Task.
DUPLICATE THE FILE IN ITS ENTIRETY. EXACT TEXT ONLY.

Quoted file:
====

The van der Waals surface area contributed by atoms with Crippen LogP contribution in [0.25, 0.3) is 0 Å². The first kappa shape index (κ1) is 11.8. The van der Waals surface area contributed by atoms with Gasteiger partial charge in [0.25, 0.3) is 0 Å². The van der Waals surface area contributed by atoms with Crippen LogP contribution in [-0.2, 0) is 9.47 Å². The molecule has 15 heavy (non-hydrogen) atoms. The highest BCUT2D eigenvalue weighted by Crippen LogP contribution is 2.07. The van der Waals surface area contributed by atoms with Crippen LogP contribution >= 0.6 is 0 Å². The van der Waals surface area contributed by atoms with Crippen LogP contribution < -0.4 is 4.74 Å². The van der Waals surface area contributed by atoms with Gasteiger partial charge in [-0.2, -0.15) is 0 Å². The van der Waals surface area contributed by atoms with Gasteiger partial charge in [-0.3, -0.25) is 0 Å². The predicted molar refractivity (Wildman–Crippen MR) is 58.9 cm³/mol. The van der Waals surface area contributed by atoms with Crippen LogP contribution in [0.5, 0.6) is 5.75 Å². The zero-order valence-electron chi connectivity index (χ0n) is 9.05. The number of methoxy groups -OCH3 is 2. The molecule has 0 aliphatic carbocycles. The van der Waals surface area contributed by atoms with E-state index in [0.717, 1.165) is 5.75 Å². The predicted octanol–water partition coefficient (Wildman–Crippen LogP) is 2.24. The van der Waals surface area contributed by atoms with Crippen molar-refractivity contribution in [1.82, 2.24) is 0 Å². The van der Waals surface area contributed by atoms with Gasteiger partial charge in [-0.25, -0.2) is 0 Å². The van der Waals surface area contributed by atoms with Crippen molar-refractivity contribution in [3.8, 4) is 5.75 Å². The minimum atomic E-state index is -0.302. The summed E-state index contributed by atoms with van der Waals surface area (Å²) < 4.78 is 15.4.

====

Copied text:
The van der Waals surface area contributed by atoms with Crippen LogP contribution in [0.25, 0.3) is 0 Å². The first kappa shape index (κ1) is 11.8. The van der Waals surface area contributed by atoms with Gasteiger partial charge in [0.25, 0.3) is 0 Å². The van der Waals surface area contributed by atoms with Crippen LogP contribution in [-0.2, 0) is 9.47 Å². The molecule has 15 heavy (non-hydrogen) atoms. The highest BCUT2D eigenvalue weighted by Crippen LogP contribution is 2.07. The van der Waals surface area contributed by atoms with Crippen LogP contribution >= 0.6 is 0 Å². The van der Waals surface area contributed by atoms with Crippen LogP contribution < -0.4 is 4.74 Å². The van der Waals surface area contributed by atoms with Gasteiger partial charge in [-0.2, -0.15) is 0 Å². The van der Waals surface area contributed by atoms with Gasteiger partial charge in [-0.3, -0.25) is 0 Å². The predicted molar refractivity (Wildman–Crippen MR) is 58.9 cm³/mol. The van der Waals surface area contributed by atoms with Crippen LogP contribution in [0.5, 0.6) is 5.75 Å². The zero-order valence-electron chi connectivity index (χ0n) is 9.05. The number of methoxy groups -OCH3 is 2. The molecule has 0 aliphatic carbocycles. The van der Waals surface area contributed by atoms with E-state index in [0.717, 1.165) is 5.75 Å². The predicted octanol–water partition coefficient (Wildman–Crippen LogP) is 2.24. The van der Waals surface area contributed by atoms with Crippen molar-refractivity contribution in [1.82, 2.24) is 0 Å². The van der Waals surface area contributed by atoms with Gasteiger partial charge in [-0.25, -0.2) is 0 Å². The van der Waals surface area contributed by atoms with Crippen molar-refractivity contribution in [3.8, 4) is 5.75 Å². The minimum atomic E-state index is -0.302. The summed E-state index contributed by atoms with van der Waals surface area (Å²) < 4.78 is 15.4.